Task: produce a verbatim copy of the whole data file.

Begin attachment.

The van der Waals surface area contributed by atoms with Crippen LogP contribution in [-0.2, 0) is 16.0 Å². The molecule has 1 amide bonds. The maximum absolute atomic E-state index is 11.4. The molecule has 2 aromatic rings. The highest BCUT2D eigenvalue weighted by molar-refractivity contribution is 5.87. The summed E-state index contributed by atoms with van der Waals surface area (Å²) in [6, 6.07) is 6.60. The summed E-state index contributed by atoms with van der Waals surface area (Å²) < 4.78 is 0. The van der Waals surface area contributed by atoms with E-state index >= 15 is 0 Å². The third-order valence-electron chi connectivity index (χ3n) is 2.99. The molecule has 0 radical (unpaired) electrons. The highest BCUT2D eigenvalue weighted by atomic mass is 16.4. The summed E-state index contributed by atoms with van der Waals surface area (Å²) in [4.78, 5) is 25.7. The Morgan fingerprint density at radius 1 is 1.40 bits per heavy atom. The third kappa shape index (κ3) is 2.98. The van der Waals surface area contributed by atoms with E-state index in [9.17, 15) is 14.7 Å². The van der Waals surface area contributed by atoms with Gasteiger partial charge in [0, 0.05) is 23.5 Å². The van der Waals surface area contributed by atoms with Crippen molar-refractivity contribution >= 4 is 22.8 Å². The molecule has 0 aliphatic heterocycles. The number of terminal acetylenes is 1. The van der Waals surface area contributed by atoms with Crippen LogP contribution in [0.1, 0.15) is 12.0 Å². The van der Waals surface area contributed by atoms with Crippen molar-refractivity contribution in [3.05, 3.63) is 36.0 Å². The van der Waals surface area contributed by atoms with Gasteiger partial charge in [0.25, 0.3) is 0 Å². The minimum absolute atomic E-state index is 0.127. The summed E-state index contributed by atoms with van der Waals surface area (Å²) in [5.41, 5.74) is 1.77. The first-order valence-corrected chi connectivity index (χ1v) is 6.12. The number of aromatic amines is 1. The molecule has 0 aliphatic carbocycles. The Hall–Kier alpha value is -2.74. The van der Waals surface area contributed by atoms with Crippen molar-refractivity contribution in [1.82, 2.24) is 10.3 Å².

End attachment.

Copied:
The van der Waals surface area contributed by atoms with Crippen LogP contribution in [-0.2, 0) is 16.0 Å². The molecule has 1 amide bonds. The maximum absolute atomic E-state index is 11.4. The molecule has 2 aromatic rings. The highest BCUT2D eigenvalue weighted by molar-refractivity contribution is 5.87. The summed E-state index contributed by atoms with van der Waals surface area (Å²) in [6, 6.07) is 6.60. The summed E-state index contributed by atoms with van der Waals surface area (Å²) < 4.78 is 0. The van der Waals surface area contributed by atoms with E-state index >= 15 is 0 Å². The third-order valence-electron chi connectivity index (χ3n) is 2.99. The molecule has 0 radical (unpaired) electrons. The highest BCUT2D eigenvalue weighted by atomic mass is 16.4. The summed E-state index contributed by atoms with van der Waals surface area (Å²) in [4.78, 5) is 25.7. The Morgan fingerprint density at radius 1 is 1.40 bits per heavy atom. The third kappa shape index (κ3) is 2.98. The van der Waals surface area contributed by atoms with E-state index in [9.17, 15) is 14.7 Å². The van der Waals surface area contributed by atoms with Gasteiger partial charge in [0, 0.05) is 23.5 Å². The van der Waals surface area contributed by atoms with Crippen molar-refractivity contribution >= 4 is 22.8 Å². The molecule has 0 aliphatic heterocycles. The number of terminal acetylenes is 1. The van der Waals surface area contributed by atoms with Crippen LogP contribution in [0.1, 0.15) is 12.0 Å². The van der Waals surface area contributed by atoms with Crippen molar-refractivity contribution in [3.05, 3.63) is 36.0 Å². The van der Waals surface area contributed by atoms with Gasteiger partial charge in [0.25, 0.3) is 0 Å². The minimum absolute atomic E-state index is 0.127. The summed E-state index contributed by atoms with van der Waals surface area (Å²) in [5.41, 5.74) is 1.77. The first-order valence-corrected chi connectivity index (χ1v) is 6.12. The number of aromatic amines is 1. The molecule has 0 aliphatic carbocycles. The Hall–Kier alpha value is -2.74. The van der Waals surface area contributed by atoms with Crippen molar-refractivity contribution in [1.82, 2.24) is 10.3 Å².